Ritual affirms the common patterns, the values, the shared joys, risks, sorrows, and changes that bind a community together. Ritual links together our ancestors and descendants, those who went before with those will come after us.
Last week Heather, Shelly and I visited many schools in Ohio, capturing video, photos, and audio from over a dozen Choice Literacy contributors. It was an inspiring week, rich in small moments that reminded us why we love our work.
When we signed in at the Sells Middle School office in Dublin, Ohio and collected visitor passes, we noticed a misshaped yellow ball on the counter. We looked closely and discovered it was a collection of discarded visitor passes, probably numbering in the thousands.
“We’re in the fourth year of collecting the nametags,” the receptionist explained. “It started out as a small ball, then grew and changed till it looked almost like a square. Now we just call it art!”
I was charmed by this odd object, and the image of visitors adding their tags when leaving each day. What a wonderful ritual, with every person who was a part of the community however briefly represented. It shows in an instant how much any school is a hub for their community, and how many people take what they see and hear in schools out into the world.
It’s the season of rituals and traditions in and out of schools. This week we focus on some literacy rituals, plus more as always. We’re off next week for our annual tradition of a holiday break, then back again just before the new year. Happy Holidays!
Founder, Choice Literacy
Free for All
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We love the tradition of many of our favorite websites and magazines publishing their “best of” booklists at the end of the year. But who has time to read them in December? Thankfully there is Chicken Spaghetti’s Best of 2012 Children’s Literature post, which compiles all the “best of” lists from blogs in the Kidlitosphere and other websites. This is a great link to bookmark and return to when your life is less hectic:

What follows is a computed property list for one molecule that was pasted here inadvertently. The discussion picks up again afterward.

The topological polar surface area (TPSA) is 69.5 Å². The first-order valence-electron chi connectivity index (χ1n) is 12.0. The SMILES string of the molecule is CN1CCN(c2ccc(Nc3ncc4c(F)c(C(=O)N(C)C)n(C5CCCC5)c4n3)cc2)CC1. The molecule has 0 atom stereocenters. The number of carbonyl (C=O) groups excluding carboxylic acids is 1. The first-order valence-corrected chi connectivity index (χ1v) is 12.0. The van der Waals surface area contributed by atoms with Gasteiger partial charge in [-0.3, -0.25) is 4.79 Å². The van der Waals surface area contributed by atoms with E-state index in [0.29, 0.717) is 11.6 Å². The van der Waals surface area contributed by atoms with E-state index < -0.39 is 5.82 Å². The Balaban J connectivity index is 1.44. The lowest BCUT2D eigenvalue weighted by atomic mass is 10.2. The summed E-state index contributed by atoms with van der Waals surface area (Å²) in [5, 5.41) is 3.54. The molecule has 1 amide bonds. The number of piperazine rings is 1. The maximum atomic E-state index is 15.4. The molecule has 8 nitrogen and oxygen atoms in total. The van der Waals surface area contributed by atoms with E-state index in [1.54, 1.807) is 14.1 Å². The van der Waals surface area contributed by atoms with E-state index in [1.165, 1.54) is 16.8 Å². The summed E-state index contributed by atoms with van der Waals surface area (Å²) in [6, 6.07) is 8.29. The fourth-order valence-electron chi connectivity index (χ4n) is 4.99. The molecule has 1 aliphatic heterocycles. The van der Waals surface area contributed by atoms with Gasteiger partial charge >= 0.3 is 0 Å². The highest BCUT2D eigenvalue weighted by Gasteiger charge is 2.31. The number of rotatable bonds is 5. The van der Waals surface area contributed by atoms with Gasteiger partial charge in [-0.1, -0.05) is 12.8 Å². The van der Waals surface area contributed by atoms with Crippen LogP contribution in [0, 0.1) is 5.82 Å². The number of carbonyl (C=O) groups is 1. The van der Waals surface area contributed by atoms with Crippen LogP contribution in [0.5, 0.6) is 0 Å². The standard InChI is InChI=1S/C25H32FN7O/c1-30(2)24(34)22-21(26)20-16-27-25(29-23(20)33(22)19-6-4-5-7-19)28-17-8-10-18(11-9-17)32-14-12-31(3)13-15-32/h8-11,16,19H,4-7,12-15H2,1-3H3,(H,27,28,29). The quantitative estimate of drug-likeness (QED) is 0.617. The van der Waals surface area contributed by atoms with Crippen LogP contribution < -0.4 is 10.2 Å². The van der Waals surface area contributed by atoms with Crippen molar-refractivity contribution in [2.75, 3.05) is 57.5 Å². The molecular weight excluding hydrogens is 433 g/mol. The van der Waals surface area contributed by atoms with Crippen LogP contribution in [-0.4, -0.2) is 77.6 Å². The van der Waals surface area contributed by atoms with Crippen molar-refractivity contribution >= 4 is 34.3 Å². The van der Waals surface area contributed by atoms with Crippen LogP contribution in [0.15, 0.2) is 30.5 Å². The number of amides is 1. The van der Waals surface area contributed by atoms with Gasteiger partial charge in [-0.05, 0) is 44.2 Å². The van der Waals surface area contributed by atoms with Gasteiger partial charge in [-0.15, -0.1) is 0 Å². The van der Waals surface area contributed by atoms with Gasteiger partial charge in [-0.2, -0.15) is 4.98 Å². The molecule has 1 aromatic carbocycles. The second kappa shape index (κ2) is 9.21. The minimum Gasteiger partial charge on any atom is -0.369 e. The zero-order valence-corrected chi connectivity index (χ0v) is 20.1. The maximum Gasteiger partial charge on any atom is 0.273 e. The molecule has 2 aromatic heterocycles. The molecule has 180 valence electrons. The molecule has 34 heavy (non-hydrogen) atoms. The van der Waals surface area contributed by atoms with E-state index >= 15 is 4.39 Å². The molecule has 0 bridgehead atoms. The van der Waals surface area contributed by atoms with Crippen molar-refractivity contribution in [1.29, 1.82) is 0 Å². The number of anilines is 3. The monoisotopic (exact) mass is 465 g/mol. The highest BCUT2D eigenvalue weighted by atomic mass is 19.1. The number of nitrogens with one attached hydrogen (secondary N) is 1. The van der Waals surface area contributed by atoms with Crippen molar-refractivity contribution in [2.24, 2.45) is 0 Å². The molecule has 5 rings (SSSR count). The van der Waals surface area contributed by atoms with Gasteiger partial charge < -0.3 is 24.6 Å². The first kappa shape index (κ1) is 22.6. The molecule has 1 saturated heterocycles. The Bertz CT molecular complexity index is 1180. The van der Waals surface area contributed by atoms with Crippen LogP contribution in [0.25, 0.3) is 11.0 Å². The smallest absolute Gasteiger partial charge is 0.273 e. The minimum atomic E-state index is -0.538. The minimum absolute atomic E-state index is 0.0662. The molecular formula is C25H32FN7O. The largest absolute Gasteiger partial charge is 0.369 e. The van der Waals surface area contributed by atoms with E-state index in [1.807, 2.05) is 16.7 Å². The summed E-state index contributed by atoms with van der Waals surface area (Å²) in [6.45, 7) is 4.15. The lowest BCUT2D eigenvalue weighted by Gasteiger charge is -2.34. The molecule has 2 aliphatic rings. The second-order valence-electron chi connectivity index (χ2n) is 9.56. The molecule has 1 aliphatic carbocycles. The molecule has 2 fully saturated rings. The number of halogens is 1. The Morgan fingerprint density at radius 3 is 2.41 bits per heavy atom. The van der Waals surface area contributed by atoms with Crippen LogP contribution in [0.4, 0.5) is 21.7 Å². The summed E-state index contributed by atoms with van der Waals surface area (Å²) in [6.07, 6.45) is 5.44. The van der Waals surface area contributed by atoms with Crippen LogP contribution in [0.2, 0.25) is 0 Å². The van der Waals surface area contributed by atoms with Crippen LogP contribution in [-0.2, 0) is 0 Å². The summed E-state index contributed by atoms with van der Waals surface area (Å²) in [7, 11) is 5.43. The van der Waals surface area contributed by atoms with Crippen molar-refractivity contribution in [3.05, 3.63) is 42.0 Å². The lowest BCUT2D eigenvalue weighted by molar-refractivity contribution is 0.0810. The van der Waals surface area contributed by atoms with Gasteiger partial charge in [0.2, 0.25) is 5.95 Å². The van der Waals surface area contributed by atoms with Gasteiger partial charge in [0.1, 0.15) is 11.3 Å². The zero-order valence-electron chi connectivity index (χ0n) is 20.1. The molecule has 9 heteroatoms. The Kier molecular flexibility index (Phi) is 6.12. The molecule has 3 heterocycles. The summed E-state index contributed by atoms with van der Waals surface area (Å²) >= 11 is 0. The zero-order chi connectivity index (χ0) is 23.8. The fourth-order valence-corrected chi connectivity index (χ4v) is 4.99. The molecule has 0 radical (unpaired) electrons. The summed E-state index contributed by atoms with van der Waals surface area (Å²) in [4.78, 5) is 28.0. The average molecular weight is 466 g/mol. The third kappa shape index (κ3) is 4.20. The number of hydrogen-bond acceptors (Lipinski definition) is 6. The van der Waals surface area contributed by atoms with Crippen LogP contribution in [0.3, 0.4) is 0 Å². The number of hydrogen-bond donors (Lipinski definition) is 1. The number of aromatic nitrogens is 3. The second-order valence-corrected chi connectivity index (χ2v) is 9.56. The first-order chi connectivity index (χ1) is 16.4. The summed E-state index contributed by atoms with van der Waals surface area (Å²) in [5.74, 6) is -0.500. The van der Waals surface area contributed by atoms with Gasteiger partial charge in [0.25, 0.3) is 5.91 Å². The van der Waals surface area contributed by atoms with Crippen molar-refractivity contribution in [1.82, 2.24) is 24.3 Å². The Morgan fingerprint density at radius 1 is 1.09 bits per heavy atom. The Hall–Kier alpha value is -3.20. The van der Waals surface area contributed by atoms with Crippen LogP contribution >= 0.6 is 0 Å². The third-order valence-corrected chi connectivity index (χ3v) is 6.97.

If you’re trying to integrate more nonfiction reading into your classroom, you’ll enjoy the Nonfiction Monday tradition on many children’s literature blogs. The Booktalking blog has information on how it works, and you can scroll down the page for links to all the Nonfiction Monday posts from the past few months:
The Choice Literacy Great Nonfiction for Kids Pinterest board has dozens of nonfiction titles with suggestions of how to use the books in classrooms:
For Members Only
Aimee Buckner finds teaching the rule of three to young writers adds richness and variety to student texts. Be sure to check out the links to videos of Aimee teaching her fourth-grade students about the rule of three in a whole-class lesson and individual conferences:
As more intermediate classrooms become departmentalized, grades 4-6 teachers find they are dealing with 80 or more reading response logs instead of 25-30. Katherine Sokolowski tackles the issue of providing personal response to readers and still having time for everything else in Choice and Reading Response:
Jesabel Centeno helps her emergent bilingual learners respond orally to texts and share favorite books with classmates in You May Not Know Me — I Am the Book:
We’ve posted the third video in our series from Sean Moore’s second-grade classroom on adding details and descriptive language to writing:
Finally, we join Pete the Cat and Katie DiCesare’s first graders in wishing you a totally groovy holiday season:
That’s all for this week. We’re off next week, and back on December 29. Have a joyful break!